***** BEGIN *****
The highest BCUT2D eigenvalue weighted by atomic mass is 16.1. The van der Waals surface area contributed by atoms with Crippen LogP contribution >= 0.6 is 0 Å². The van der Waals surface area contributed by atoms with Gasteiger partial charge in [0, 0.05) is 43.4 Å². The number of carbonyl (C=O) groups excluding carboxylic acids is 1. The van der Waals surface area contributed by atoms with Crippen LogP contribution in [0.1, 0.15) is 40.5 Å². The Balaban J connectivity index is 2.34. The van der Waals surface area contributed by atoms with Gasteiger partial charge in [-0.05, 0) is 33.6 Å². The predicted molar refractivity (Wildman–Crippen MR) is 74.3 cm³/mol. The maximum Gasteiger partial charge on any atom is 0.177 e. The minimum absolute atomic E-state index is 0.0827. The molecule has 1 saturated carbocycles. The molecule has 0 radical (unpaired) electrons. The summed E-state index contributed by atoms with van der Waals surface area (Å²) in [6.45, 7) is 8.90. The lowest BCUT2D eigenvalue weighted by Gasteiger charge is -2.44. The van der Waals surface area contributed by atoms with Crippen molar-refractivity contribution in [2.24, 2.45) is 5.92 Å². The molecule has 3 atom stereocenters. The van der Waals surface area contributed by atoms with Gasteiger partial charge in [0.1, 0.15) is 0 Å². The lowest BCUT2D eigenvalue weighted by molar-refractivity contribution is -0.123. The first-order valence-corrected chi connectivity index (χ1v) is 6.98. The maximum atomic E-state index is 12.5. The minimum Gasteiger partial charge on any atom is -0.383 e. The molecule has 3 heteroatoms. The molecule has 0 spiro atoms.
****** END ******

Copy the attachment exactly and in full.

The highest BCUT2D eigenvalue weighted by atomic mass is 16.1. The van der Waals surface area contributed by atoms with Crippen LogP contribution >= 0.6 is 0 Å². The van der Waals surface area contributed by atoms with Gasteiger partial charge in [0, 0.05) is 43.4 Å². The number of carbonyl (C=O) groups excluding carboxylic acids is 1. The van der Waals surface area contributed by atoms with Crippen LogP contribution in [0.1, 0.15) is 40.5 Å². The Balaban J connectivity index is 2.34. The van der Waals surface area contributed by atoms with Gasteiger partial charge in [-0.05, 0) is 33.6 Å². The predicted molar refractivity (Wildman–Crippen MR) is 74.3 cm³/mol. The maximum Gasteiger partial charge on any atom is 0.177 e. The minimum absolute atomic E-state index is 0.0827. The molecule has 1 saturated carbocycles. The molecule has 0 radical (unpaired) electrons. The summed E-state index contributed by atoms with van der Waals surface area (Å²) in [6.45, 7) is 8.90. The lowest BCUT2D eigenvalue weighted by Gasteiger charge is -2.44. The van der Waals surface area contributed by atoms with Crippen molar-refractivity contribution in [2.24, 2.45) is 5.92 Å². The molecule has 3 atom stereocenters. The van der Waals surface area contributed by atoms with Gasteiger partial charge in [0.1, 0.15) is 0 Å². The lowest BCUT2D eigenvalue weighted by molar-refractivity contribution is -0.123. The first-order valence-corrected chi connectivity index (χ1v) is 6.98. The maximum atomic E-state index is 12.5. The minimum Gasteiger partial charge on any atom is -0.383 e. The molecule has 3 heteroatoms. The molecule has 0 spiro atoms.